Again located along Nevsky Prospect, Gostiny Dvor (“The Guests’ Couryard”) may be one of the world’s first shopping malls, constructed over decades at the end of the eighteen century. Even today, numerous stores fill the complex, which is painted a cheery, Rococo yellow. Gostiny Dvor is also a hub for public transportation, with a Metro stop bearing its name and many bus routes running past it. Tour groups also sell tickets out of kiosks in front of the shopping center.
6 The Admiralty
A large part of Peter’s decision to build his new capital at the mouth of the Neva River was motivated by Russia’s need for a Baltic fleet. The Admiralty is one of the oldest buildings in Saint Petersburg as a result. Even today, its towering golden spire dominates the bank of the Neva. The Admiralty is still a working naval academy, but visitors can admire the exterior sculptures, all of which glorify Peter. How subtle.
If you need a good picture of the Admiralty, consider visiting the next entry…
5 Vasilyvesky Island
Saint Petersburg is a city built on islands. While many have been absorbed into the mainland by landfill over the centuries, Vasilyevsky Island (Vasilyevsky Ostrov) remains the largest, standing where the Neva empties from the sea. Consequently, a walk along its Neva embankment gives visitors great views of the Hermitage, the Admiralty, and Saint Isaac’s Cathedral.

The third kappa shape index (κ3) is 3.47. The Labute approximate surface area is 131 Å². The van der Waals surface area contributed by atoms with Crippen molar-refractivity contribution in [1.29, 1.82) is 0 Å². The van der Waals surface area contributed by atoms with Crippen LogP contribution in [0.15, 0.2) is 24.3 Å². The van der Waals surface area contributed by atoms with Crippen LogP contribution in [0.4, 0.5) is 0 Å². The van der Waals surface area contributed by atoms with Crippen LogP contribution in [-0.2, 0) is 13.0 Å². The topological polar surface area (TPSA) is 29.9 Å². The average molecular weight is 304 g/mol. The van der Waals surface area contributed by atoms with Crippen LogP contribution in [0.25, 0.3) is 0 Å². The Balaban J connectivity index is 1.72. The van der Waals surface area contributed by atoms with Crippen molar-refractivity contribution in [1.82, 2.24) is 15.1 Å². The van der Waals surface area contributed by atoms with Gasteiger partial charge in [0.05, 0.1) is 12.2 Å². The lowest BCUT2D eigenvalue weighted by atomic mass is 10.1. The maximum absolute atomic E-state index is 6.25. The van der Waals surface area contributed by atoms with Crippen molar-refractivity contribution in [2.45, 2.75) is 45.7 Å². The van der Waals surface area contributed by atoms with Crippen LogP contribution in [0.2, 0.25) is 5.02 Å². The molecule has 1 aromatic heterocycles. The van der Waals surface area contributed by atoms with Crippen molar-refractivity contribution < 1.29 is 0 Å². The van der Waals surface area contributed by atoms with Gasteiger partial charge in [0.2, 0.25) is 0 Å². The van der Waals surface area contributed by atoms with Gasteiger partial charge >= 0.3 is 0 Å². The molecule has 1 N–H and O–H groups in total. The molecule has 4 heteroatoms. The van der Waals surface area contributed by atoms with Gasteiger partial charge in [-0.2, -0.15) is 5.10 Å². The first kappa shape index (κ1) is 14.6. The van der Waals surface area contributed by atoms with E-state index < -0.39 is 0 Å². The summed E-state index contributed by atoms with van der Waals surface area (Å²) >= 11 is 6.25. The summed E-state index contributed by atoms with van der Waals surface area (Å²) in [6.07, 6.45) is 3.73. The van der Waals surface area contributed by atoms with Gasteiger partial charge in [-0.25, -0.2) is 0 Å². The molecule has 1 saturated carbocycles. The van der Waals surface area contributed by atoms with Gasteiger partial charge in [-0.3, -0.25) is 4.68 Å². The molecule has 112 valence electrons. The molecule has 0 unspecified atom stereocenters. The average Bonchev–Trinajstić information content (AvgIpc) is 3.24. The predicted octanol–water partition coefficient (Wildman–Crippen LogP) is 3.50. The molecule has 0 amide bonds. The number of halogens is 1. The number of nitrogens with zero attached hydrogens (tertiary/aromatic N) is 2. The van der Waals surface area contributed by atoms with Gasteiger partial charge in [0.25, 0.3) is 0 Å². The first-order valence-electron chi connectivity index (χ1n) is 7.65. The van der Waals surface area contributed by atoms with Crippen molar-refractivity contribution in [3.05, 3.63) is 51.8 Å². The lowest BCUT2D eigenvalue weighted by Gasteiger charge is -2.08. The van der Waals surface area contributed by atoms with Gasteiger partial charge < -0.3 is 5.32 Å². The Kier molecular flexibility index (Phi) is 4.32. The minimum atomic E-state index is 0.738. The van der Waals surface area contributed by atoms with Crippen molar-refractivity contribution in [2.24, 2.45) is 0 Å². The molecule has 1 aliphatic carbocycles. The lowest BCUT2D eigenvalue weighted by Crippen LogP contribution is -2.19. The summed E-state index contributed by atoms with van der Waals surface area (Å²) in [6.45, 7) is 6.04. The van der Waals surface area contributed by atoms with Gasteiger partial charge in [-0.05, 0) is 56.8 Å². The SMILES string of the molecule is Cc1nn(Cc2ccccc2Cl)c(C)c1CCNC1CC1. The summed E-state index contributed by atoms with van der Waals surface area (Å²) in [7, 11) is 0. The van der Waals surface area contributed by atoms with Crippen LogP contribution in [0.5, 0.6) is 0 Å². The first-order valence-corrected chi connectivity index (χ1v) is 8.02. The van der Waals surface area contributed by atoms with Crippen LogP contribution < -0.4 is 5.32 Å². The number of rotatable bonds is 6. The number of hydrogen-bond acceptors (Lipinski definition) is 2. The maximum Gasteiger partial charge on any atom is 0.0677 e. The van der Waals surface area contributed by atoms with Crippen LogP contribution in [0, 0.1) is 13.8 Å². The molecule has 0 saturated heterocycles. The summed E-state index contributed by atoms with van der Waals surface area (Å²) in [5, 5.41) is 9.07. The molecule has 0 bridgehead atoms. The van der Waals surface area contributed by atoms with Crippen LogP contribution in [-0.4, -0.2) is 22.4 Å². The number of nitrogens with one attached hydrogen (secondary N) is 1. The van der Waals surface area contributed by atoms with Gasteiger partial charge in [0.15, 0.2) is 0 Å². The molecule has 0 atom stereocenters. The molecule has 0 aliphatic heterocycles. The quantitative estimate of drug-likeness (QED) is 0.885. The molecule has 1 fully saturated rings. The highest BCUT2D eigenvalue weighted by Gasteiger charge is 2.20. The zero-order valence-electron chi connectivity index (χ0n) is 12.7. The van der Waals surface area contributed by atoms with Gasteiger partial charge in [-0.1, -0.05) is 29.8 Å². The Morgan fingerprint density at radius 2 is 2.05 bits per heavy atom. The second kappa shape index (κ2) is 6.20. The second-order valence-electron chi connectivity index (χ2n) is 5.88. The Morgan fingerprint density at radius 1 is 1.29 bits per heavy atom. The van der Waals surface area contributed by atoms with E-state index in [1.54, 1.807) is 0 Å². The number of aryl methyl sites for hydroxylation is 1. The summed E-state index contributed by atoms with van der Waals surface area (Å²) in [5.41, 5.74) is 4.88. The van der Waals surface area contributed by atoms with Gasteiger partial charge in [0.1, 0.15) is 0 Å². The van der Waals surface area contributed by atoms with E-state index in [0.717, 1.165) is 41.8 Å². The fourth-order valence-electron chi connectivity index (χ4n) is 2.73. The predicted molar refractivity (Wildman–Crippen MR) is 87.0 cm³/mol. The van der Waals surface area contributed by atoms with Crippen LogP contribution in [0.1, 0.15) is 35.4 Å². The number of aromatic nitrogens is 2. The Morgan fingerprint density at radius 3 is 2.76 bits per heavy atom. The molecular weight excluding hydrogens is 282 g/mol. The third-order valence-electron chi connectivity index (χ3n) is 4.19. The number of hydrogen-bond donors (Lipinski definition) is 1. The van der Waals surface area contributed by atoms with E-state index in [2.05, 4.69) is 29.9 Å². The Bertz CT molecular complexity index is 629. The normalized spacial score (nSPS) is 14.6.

Saint Petersburg State University, with its buildings dating back to Peter the Great, also stands along this embankment. Many language programs are operated out of the university, so exchange students will become very familiar with the quiet charm of the island.
4 The Flea Markets
Saint Petersburg has a network of numerous and varied flea markets, or rynki. Each one has its own schedule and specialty. While some are more formalized, with booths and awnings, a Saint Petersburg flea market only needs some blankets spread on the ground and vendors eager to sell their goods. Resale predominates.
Flea markets might be where you find a unique souvenir for the history buff or politically-minded person in your life: vendors often have extensive collections of Soviet pins and knick-knacks. That is how my roommate came to own a bust of Lenin, a gag gift from me.
3 A Canal Tour
One of the best ways to see “the Venice of the North” is from the vantage point of a canal tour boat. This is also one of the best ways to cover a lot of ground while giving your tired feet a rest. Guides will elaborate the history of the city’s more famous sites, visible from the water, such as the Hermitage and the Admiralty.
Numerous tour companies operate along the bank of the Neva were Nevsky Prospekt meets the bridge to Vasilyevsky Island.
2 Pulkovo Heights
Pulkovo Heights has the distinction of being the frontline of not one but two battles for control of Saint Petersburg. During the Russian Civil War, the White Army lay siege to the then-Petrograd. They were driven back by Red forces, led by Trotsky on horseback. During World War Two, this was the defensive line that held back the Nazi invaders for three years.
Today, Pulkovo Heights offers remnants of its military history, like tanks and field artillery, on display. One of the best things to do at Pulkovo Heights is enjoy the breathtaking views of Saint Petersburg in the distance.
1 The Metro
The world’s deepest subway system is more than an efficient and cheap way of getting around the city and its suburbs. Constructed during Soviet times, it is intended as a functional piece of propaganda, a cross between art museum and church of the workers’ state. Ornate interiors, sculpture, and murals make the major stations feel palatial. Be sure to take the time to look around the Metro as you make your way to your destination. For the price of a subway ticket, you can enjoy a great museum